I almost wrote two postings last week. Steve Dunsky asked if I would report back from a conference called subtitled "Deploying Social Media for Business Advantage." I say almost, because I couldn't remember my password and my tries to retrieve the password failed. So I gave up and tried again this morning, while back safely in my cubicle. (This time it worked.)
The conference was fabulously informative and stretched my mind. Speakers were all CEOs or presidents or founders of companies doing cutting edge things in social media. Taking the Los Angeles subway (yes, they have one) was a sharp reminder of the haves and have nots -- a theme I would recall throughout the workshop.
I learned, first, that social media is way more cutting edge than I thought. So maybe I'm not so far behind.
I learned how influential bloggers are.
I learned about Second Life and those who spend hours being an avitar in a virtual world.
I learned that I really should use RSS feeds -- they can greatly simplify my web life.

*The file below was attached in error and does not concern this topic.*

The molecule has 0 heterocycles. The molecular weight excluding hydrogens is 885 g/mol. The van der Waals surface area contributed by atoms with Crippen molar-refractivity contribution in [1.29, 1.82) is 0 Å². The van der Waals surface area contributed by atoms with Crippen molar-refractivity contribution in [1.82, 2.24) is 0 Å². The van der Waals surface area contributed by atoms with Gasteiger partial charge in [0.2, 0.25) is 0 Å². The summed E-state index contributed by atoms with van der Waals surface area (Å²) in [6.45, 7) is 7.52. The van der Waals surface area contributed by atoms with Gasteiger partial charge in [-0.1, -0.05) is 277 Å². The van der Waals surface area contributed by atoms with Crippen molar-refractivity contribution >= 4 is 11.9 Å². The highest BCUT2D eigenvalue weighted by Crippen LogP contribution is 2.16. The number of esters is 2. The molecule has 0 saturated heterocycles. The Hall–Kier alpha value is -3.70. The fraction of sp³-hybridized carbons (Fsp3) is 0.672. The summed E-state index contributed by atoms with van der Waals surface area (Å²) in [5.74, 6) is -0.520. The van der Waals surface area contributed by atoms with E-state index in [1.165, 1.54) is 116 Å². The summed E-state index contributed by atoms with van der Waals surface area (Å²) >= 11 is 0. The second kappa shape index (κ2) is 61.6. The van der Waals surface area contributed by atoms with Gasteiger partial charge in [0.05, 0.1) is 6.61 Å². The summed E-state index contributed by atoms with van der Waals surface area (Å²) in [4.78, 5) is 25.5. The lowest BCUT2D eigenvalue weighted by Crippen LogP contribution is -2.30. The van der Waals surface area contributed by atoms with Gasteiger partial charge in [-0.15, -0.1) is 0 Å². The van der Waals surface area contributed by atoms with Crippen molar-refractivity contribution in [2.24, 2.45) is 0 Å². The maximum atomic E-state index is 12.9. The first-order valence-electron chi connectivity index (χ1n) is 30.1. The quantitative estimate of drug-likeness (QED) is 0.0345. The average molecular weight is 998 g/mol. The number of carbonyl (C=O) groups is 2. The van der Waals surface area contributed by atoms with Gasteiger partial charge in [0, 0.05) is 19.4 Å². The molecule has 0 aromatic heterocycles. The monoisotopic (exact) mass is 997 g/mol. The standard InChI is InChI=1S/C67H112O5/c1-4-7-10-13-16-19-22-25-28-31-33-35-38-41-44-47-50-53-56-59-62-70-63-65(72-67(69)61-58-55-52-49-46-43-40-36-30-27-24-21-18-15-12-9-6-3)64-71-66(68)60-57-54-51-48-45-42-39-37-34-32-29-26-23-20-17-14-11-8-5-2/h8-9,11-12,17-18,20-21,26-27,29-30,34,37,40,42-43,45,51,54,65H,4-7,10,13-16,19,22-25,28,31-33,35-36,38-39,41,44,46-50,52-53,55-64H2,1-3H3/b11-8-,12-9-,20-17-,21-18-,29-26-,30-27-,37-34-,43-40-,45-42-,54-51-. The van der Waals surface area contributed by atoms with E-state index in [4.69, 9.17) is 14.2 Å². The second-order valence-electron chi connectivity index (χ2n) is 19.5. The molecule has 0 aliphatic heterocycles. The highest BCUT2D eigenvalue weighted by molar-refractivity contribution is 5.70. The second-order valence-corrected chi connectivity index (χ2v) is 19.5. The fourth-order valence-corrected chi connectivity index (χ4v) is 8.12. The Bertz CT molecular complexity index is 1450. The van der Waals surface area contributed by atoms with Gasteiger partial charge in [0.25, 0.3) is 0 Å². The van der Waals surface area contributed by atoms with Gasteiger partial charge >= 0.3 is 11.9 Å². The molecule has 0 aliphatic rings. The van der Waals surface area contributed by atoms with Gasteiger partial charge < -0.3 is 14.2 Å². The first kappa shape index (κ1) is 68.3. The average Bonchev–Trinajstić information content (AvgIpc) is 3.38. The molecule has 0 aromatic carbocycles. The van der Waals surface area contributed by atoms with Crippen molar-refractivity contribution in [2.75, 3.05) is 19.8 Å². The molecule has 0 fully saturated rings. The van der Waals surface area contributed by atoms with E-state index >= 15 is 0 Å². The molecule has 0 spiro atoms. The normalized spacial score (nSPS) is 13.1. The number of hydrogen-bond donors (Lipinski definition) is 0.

I l learned that great blogging gets many more comments than postings.
I was reminded to think about objectives first and media second.
I learned that we are the people formerly known as the audience.
And, I was reminded that:
56 percent of Americans don't engage in electronic communication.
The Forest Service is about the Great Outdoors. How can social media simplify our lives, rather than enforce a pasty-faced existence in front of a computer screen?
How can we make sure the technology we use is really simple -- so if I forget my password, or want to add an item to a wiki, that the doing is easy. Otherwise, we'll find folks not engaging.
I have to put blogs and RSS feeds and wikis and podcasts in context -- let them eat cake?